Properly functioning plumbing is an absolute necessity. A house may be accurately described as an insulated box supplied with water and electricity, and this means that properly functioning plumbing is essential.
Any maintenance issue with the pipes, water heater or plumbing fixtures may provide an excellent occasion to upgrade to a more modern system. The simple reasons of energy savings and efficiency might also lead to the same decision. In either case, it is important to carefully consider whether an upgrade or a retrofit is worth it. Consider the conditions, balance the costs against the benefits, and then decide upon the course of action that makes the most sense for your home.
Updating the plumbing system on a residence may require a substantial investment of time and money. As with any capital investment of this nature, there are times when it is more effective to take some actions instead of others. A plumbing problem may be an occasion for a complete retrofit or for targeted repairs. In some cases it may simply be more cost effective to work around the problem or to shut off the faulty system completely.
The differences are found entirely in the nature of the property, its intended use , and the expense of the repairs contemplated. This sort of cost-benefit analysis might come down to the calculation of pennies, or there might be an enormous deal-breaking issue that demands immediate attention. Sadly, the funds available may sometimes dictate the choices made.
The first rule of upgrading plumbing is that if it is not broken, it might be a good idea to not try to fix it. Plumbing systems were well worked out a long time ago, and for the most part they function the exact same way they always have. There have been few fundamental improvements in recent years, and the technology remains extraordinarily well tried, tested and true. It is quite common for plumbing systems over a century old to remain in regular use. However, when they do break, modern plumbing systems will have massive advantages in cost, efficiency and ease of use.
The severity of the plumbing problem that warrants a replacement has lessened with the rise in the cost of utilities, as it may be less expensive to fix a problem like a slow leak than to let it raise the monthly utility bill. Old plumbing may be functional, but it is neither as durable nor as easy to repair as modern pipes and fixtures.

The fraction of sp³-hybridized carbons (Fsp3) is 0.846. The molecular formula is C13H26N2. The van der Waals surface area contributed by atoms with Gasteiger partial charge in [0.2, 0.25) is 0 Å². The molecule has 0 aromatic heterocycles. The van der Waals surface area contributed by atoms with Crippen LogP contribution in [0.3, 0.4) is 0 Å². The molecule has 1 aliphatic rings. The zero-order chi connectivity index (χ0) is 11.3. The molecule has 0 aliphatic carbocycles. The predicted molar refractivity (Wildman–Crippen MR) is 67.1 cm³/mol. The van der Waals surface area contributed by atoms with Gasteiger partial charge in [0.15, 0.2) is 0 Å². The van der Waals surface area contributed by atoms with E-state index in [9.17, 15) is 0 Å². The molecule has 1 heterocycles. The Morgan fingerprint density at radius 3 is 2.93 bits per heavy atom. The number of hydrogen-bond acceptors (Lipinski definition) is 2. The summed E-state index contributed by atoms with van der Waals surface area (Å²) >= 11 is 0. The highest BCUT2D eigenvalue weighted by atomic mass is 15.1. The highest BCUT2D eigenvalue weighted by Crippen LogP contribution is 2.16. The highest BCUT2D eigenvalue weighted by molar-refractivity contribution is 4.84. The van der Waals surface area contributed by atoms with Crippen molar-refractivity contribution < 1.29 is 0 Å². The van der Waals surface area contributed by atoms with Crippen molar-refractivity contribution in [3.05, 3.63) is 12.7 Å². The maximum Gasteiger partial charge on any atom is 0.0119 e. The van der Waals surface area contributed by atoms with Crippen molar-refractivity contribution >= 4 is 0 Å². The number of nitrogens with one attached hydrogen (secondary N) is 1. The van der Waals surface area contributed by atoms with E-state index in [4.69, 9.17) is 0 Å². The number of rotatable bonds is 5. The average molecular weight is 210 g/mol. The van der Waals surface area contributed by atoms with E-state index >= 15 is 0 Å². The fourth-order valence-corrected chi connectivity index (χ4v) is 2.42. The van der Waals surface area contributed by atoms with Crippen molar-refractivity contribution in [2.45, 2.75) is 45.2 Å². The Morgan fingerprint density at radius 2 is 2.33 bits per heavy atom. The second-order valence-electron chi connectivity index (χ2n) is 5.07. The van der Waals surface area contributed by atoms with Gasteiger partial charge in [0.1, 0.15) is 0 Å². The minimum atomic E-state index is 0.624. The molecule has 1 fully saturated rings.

The materials used today are lighter, the installation tends towards greater sanitation, and there are some features that were not previously available. For example, the modern era tends to be much more interested in things like water conservation. This means that there may be surprising benefits to system replacement.
There may have be ancient leaks in the pipes that were going undetected for years, or the insulation may have degraded on a water heater and caused it to waste electricity. Older plumbing systems are also heavy, as they were usually made of cast iron, copper or other metals. The weight and mass represented by an older plumbing system can be in itself detrimental to the health of the house. New systems, made out of PVC and other synthetic materials, tend to put less stress on a facility.
When considering an upgrade or a retrofit, it may be a good idea to check with the local government to see if there are programs that might help to upgrade the plumbing or to defray the costs.
Charlie Teschner started MESA Plumbing, Heating, and Cooling in 1982. Charlie has a journeyman and master plumber’s license. He was raised with a strong work ethic and he now applies those values to tasks such as Longmont, CO heating repair.